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2017 Champion Christine Julien-Martin

Norfolk woman regains confidence through learning

When Christine Julien-Martin was laid off from her retail job a year ago, her self-confidence took a hit and her spirits sank.

But through her layoff, Christine heard about the Second Career program, which helps people laid off start new careers.

Christine-Martin-for website"It sparked my interest and gave me a feeling of hope," the Norfolk County resident says, looking back. "This was my chance to make a change in my life, to make a decision that would better myself and my family."

Christine has been selected as a 2017 Education Champion by the Education WORKS Alliance, after being nominated by Fanshawe College.

Christine was able to use the Second Career program to go back to school, enrolling with Fanshawe College's Simcoe/Norfolk Regional campus for the Health Care Office Assistant certificate program. She has taken some courses at Fanshawe's Woodstock campus and others in Simcoe; she expects to graduate this May.

Going back to school for the 38-year-old mother of three wasn't easy, but her family made adjustments to help her, and her neighbours even lent a hand.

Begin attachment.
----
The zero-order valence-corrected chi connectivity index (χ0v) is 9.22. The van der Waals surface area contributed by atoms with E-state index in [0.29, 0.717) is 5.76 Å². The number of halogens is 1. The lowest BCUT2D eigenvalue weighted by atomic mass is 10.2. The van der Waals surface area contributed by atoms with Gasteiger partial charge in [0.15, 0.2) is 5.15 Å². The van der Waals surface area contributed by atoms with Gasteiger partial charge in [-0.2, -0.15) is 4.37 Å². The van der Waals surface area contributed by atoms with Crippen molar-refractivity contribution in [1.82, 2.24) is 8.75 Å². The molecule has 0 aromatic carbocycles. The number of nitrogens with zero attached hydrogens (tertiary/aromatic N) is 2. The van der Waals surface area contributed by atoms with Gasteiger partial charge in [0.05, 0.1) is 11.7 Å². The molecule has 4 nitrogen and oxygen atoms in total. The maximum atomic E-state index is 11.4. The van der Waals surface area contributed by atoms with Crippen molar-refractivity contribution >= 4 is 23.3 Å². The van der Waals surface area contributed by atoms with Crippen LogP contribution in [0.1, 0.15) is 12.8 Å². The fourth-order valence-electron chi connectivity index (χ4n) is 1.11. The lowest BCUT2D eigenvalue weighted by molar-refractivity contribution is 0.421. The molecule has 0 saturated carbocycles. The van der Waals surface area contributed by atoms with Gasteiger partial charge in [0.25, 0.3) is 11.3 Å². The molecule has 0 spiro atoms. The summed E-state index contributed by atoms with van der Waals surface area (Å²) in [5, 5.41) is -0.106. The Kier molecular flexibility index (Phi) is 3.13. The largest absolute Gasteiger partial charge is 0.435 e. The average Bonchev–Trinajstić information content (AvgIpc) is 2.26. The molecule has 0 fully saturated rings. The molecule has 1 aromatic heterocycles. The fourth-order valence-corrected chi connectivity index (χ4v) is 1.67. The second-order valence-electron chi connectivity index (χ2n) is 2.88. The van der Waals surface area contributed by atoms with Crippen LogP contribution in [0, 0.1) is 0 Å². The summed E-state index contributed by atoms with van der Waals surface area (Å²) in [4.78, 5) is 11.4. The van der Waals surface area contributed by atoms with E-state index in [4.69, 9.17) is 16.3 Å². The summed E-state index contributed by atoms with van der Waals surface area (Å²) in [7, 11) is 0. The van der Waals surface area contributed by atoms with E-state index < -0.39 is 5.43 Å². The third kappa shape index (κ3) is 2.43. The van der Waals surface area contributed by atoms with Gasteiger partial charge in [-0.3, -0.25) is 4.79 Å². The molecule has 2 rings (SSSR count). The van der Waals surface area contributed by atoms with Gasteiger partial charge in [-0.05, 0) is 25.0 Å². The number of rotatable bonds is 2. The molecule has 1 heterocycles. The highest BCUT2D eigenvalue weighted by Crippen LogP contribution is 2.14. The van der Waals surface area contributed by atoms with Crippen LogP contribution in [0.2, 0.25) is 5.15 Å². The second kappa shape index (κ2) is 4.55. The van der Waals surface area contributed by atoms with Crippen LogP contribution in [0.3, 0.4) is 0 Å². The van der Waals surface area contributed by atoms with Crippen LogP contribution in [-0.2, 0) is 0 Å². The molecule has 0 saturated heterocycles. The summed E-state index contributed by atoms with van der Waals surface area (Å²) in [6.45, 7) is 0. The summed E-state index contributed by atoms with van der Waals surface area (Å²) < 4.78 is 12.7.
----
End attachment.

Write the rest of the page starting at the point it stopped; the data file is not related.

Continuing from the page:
Her husband, Eric, who worked out of the area, found a job closer to home, allowing him to help more with Hollie (10) and Morgan (4); oldest son Wyatt attends Queen's University in Kingston. "Every day Eric tells me how proud he is of me for having the courage to go back to school."

To get herself ready to go to college, Christine worked on her computer skills, taking a drop-in course offered by Fanshawe's Literacy and Basic Skills upgrading program.

Her son Wyatt, who started university at the same time his mom was starting college, is one of her biggest supporters and they share homework stories, laughing about their challenging assignments. Hollie asks her mom how school was each day and does a "happy dance" when her mom gets a good mark on a test or assignment.

"It feels so great to have my kids proud of me, and that is an award in itself," Christine says.

"I feel a sense of worth that I am showing my children that education is important. I will have the skills to get just not a job, but be in a career that I will enjoy and help provide for my family."

Story by Mark Skeffington, Education WORKS Alliance

Photo by The Expositor